Our Guide for Board Members
Charitable organizations vary greatly in size, structure and mission, but there are a number of principles that apply to all nonprofits. We distribute a guide to assist board members in understanding these principles.
Although it is not meant to address how board members should act in every situation, this guide will help you understand the roles, rights and responsibilities associated with board participation.
Copies are available online via the link below, or by calling 971-673-1880.
Understanding Your Role as a Board Member
Board members are recruited for a variety of reasons. Some are talented fundraisers. Others bring credibility and prestige. Whatever the reason, the board member’s principal role is stewardship. Proper nonprofit stewardship requires:
- active participation.
- a clear understanding of the charity’s programs, people, resources and mission.
- a focus on that mission.
- a familiarity with the organization’s articles of incorporation and bylaws.
- that the organization’s assets be applied to its charitable mission.
It is the board’s job to hire the chief executive officer. It is not the board’s job to manage day-to-day operations. The board should periodically review the chief executive’s performance, and has the authority and responsibility to replace the CEO if necessary.
Part of CEO oversight requires setting CEO pay. Compensation should be reasonable for the job and compare favorably to similar executives. The CEO’s salary, and the salaries of key executives, may be important to donors, beneficiaries and the community-at-large. Compensation will be reported and will be publicly available.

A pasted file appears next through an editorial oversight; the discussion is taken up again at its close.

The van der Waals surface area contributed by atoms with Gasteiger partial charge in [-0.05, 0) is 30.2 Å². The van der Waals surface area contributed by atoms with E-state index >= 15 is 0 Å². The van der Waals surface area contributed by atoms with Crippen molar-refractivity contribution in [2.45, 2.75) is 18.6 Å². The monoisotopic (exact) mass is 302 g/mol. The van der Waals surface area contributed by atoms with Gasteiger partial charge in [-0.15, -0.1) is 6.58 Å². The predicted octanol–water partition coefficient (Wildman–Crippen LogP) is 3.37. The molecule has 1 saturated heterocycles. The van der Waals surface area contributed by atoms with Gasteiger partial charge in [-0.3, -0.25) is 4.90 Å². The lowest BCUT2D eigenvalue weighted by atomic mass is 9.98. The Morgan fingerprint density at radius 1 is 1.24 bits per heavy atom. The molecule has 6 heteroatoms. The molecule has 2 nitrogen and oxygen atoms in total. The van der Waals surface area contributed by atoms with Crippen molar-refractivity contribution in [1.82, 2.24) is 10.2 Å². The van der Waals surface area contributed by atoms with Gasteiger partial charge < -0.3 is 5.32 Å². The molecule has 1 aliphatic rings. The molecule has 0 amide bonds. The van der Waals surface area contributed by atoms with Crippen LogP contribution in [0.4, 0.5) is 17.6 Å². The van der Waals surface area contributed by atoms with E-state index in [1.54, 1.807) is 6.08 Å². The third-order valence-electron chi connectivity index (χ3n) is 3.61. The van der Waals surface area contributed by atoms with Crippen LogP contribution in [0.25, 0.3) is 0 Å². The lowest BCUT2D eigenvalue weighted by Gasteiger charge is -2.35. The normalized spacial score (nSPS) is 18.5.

Understanding Your Rights as a Board Member
In order to carry out your legal responsibilities as a board member, you must be able to make informed decisions. The law permits you to rely on information from the charity’s staff, its lawyer, its accountant, outside advisors and committees.
Your right to information includes reasonable access to:
- internal information.
- principal advisors, such as auditors and lawyers.
- financial records.
The board has the right to hire outside advisors at the charity’s expense to assist with a particular matter.
Understanding Your Board Responsibilities
In carrying out these responsibilities, the law imposes three duties of trust:
Duty of Due Care
You don’t always have to be right, but you must act with common sense and make informed decisions. To do so requires:
- Active participation: Attend board meetings, evaluate reports, read minutes and review the performance of the executive director.
- Reasonable inquiry: The board has a responsibility to gather all necessary facts related to any problem that might arise. Reports of office or employee theft or mismanagement must be investigated.